Q: What do you feel has attributed to your success and helped you to achieve your desired results?

A: I’ve always believed that consistency is key. Being consistent meant, at the very least, doing all my homework and participating actively in every tutorial. That way, I figured I could build up momentum and consistently push myself to gradually achieve better results in time for the ‘A’ levels. The intense studying before ‘A’ levels was the final push, coupled with the love and support I received from my friends, family, and teachers, I was able to achieve my desired results.

Q: Q: How did you overcome the challenges you faced?

A: Personally, I have always been driven by the fear of disappointing the people around me – my family, my teachers, and my friends. However, my home tutor, Ms Ana, made me realise during a Student Development (SD) session that I shouldn’t be living my life based on what others want for me, but rather what I want for myself. I stopped studying out of fear of failure and I began to work towards the goals I set for myself. From then on, I never lost sight of the goals I set for myself, which ultimately helped me to pull through the ‘A’ level examinations.

Q: How did CJC help you to achieve your goals?

A: CJC has provided me with opportunities I never saw myself taking up. Participating in Outward Bound Hong Kong was very meaningful for me because I was able to discover new aspects of myself as a person when I was pushed to my limits both physically and emotionally. Also, being an Orientation Group Leader allowed me to experience and understand what it felt like to be a servant leader. I feel that character and attitude both play an important part to ensure you succeed, and it was these experiences provided by CJC that helped me to transition and mature into the person that I am today, allowing me to achieve my results.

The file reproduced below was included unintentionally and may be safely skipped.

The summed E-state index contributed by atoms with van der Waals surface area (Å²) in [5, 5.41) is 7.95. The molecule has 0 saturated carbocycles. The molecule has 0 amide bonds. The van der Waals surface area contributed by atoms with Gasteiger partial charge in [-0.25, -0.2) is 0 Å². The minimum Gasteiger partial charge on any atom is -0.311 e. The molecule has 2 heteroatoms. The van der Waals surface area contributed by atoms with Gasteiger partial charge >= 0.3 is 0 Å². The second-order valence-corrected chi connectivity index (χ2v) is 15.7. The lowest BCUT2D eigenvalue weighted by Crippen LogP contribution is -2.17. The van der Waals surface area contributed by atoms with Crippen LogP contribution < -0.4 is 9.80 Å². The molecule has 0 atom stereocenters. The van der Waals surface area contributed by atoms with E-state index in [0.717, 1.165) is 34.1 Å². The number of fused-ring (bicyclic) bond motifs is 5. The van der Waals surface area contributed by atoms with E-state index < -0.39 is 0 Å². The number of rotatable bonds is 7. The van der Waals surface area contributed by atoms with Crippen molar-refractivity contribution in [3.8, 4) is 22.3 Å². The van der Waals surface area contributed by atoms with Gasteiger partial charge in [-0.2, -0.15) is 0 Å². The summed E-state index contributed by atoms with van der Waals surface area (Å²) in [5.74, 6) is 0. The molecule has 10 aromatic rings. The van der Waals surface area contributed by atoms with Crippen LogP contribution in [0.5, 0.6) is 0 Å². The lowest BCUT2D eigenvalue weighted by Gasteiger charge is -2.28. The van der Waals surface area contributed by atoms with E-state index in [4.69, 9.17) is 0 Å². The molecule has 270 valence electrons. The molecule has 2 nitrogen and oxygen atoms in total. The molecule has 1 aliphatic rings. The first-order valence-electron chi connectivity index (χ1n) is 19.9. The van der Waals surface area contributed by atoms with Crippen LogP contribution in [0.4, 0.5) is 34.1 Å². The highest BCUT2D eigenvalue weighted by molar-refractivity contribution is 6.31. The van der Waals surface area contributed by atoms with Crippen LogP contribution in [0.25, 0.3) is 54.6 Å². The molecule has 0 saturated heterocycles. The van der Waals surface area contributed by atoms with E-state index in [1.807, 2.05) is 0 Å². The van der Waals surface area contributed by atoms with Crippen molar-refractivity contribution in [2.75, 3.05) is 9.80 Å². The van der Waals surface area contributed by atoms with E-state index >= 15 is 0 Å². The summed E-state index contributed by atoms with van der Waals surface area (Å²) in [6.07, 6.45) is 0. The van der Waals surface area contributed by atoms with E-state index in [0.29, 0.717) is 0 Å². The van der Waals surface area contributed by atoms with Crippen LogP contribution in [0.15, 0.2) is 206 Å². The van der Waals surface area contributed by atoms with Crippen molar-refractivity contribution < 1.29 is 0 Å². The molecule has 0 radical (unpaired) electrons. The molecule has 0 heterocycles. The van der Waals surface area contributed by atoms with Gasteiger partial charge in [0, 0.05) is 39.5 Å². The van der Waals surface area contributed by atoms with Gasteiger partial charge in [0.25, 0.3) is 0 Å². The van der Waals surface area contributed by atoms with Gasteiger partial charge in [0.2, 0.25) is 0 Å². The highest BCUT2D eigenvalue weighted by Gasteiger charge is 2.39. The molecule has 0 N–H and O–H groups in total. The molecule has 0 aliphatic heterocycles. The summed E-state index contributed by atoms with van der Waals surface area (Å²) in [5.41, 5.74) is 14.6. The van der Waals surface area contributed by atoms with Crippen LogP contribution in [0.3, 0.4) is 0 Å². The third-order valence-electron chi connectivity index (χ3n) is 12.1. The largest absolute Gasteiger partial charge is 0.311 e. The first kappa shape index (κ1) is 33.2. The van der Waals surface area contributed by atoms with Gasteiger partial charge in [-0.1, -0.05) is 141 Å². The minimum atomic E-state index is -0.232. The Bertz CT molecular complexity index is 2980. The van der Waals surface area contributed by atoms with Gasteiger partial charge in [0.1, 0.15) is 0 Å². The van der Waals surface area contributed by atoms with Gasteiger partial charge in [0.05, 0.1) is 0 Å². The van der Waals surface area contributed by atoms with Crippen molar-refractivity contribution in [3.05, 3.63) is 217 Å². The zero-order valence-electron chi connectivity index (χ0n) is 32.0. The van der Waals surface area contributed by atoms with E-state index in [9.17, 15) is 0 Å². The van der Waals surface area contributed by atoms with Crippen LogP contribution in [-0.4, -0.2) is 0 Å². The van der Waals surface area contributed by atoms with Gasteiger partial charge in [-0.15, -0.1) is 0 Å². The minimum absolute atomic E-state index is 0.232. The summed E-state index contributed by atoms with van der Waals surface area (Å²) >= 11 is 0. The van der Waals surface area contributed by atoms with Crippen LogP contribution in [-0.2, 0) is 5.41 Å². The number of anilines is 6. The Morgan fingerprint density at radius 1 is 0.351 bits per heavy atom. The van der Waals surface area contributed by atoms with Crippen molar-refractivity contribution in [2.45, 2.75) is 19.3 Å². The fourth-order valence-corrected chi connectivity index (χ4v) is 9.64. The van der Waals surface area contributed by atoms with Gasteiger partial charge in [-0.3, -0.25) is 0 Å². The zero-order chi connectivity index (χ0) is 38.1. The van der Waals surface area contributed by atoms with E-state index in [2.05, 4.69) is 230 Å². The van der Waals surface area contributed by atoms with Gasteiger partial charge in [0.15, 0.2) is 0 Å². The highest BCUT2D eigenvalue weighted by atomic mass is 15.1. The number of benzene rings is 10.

Q: How has the CJC spirit of “In Truth and Love” helped you to go about your journey in preparing for the A’s?

A: I’ve always put my heart into what I do because I believe in not only doing my best, but also being sincere and genuine in everything I do. In doing so, I feel like you not only do what’s best for yourself, but you start to think about how you can be a positive influence to the people around you. It was with this CJC spirit of “In Truth and Love” that I managed to prepare for the ‘A’ levels with a positive and focused mindset, while at the same time forming a close bond with the people around me knowing we had each other to rely on.

Maria Irene Inggrid (2T34), Choir


5. Maria Irene Ingridd.jpgQ: What is your advice on how to achieve consistent results?